UNH CIS Signals

Don't Be the Weakest Link

Petr Brym

October, 2008

AccountsUsing a computer to access services over the Internet or on a local network is a bit like driving a car. It usually goes well, but if we do not take certain precautions things can go wrong in a hurry.

A lot goes into a safe car ride. Your car, and other vehicles on the road, must be well maintained. Everyone must drive safely. The roads must be well designed and maintained. The whole transportation system must improve over time to address new problems and the needs of society.

Any one thing (such as a bald tire, an impaired driver, faulty brakes, or a damaged road) can spoil your trip and/or create an unsafe situation. The one thing that causes a danger or problem in an otherwise well functioning system is called a “weak link.” Weak links can be things or the actions of a person.

Safe driving is much like safe computing. To use a computer safely and productively, whether for work or fun, many things must be true. The computer, including the network and services accessed, must be properly configured and updated frequently to mitigate new and existing dangers that threaten one’s privacy.

Best practices must be followed such as using strong passwords that are not easily guessed. Both you and information technology service providers must be able to recognize situations that could result in disruption of service availability, information integrity, or confidentiality. If one or more of these things are not true, weak links will exist in the chain of information technology security.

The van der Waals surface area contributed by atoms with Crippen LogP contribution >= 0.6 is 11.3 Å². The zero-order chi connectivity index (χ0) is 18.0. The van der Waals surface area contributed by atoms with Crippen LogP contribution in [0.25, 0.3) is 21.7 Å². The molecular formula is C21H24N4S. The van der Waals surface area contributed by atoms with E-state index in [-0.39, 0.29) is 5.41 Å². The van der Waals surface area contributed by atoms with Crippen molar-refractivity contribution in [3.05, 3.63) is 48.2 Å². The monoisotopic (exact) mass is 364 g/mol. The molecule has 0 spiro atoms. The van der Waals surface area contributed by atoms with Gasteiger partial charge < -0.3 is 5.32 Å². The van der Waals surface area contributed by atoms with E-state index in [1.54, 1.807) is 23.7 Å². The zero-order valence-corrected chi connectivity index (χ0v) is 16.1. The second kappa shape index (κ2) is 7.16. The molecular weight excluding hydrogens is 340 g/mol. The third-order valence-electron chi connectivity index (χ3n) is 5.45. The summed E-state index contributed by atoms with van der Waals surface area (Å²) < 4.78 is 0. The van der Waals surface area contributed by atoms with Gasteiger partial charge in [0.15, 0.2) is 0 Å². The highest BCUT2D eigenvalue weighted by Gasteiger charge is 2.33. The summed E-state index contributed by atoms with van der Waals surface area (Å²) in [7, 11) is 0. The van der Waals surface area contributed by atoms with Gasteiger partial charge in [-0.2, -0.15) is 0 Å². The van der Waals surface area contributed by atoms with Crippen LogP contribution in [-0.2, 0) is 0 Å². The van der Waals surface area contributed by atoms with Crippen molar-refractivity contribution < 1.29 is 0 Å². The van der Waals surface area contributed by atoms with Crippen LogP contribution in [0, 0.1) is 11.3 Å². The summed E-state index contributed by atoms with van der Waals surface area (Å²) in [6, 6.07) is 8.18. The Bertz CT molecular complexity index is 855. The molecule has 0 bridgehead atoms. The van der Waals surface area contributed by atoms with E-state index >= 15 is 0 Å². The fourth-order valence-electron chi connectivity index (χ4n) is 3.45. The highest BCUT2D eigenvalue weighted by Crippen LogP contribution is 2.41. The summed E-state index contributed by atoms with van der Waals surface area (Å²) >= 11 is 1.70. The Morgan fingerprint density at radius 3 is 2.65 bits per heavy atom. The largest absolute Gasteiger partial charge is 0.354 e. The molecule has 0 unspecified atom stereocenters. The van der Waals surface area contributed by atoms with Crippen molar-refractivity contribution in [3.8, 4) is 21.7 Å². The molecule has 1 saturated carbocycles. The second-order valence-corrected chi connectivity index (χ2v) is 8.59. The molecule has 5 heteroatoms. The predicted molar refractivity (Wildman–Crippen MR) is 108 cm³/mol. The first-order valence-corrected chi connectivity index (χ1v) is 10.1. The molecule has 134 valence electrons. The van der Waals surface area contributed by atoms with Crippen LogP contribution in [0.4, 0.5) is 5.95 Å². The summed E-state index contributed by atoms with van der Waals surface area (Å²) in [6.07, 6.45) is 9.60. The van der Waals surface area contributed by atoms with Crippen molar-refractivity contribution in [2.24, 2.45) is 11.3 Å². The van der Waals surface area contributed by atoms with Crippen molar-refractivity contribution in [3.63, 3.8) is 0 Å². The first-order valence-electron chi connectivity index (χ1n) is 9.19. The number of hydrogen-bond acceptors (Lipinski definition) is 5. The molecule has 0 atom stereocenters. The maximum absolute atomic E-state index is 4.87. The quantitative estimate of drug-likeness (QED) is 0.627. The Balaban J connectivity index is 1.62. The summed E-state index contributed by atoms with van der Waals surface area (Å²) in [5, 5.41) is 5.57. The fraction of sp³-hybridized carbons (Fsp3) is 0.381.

How do we prevent weak links? One way is to take advantage of special events at UNH planned for October, National Cyber Security Month.

In October, UNH will host a series of programs designed to raise awareness about the dangers associated with using your computer, the Internet, and how you can protect yourself. It is an opportunity to learn how to protect yourself, your confidentiality, and how to keep up with the bad guys.

We all face instances of increasingly sophisticated malicious software that can take control of our computer. This software exists on what appears to be legitimate websites or seemingly innocent E-mail attachments. We are subjected daily to messages that appear to have been sent by IT accounts administrators only to realize the message was yet another phishing attempt designed to encourage users to give away passwords or social security numbers. Attacks against our network, servers, and personal computers have become more sophisticated. The attackers have evolved their methods so their activity is more difficult to detect. Every day the confidential information of commercial businesses, public services, educational organizations, and individuals is compromised via the Internet and internal attacks. Web services and web-hosted information is under pressure from attacks that are increasing in frequency and sophistication. These attacks launch from thousands of compromised computers at once to overwhelm well-designed systems.

All is not lost, however. Practicing safe computing and following best practices, much like wearing your seatbelt, DOES make a difference.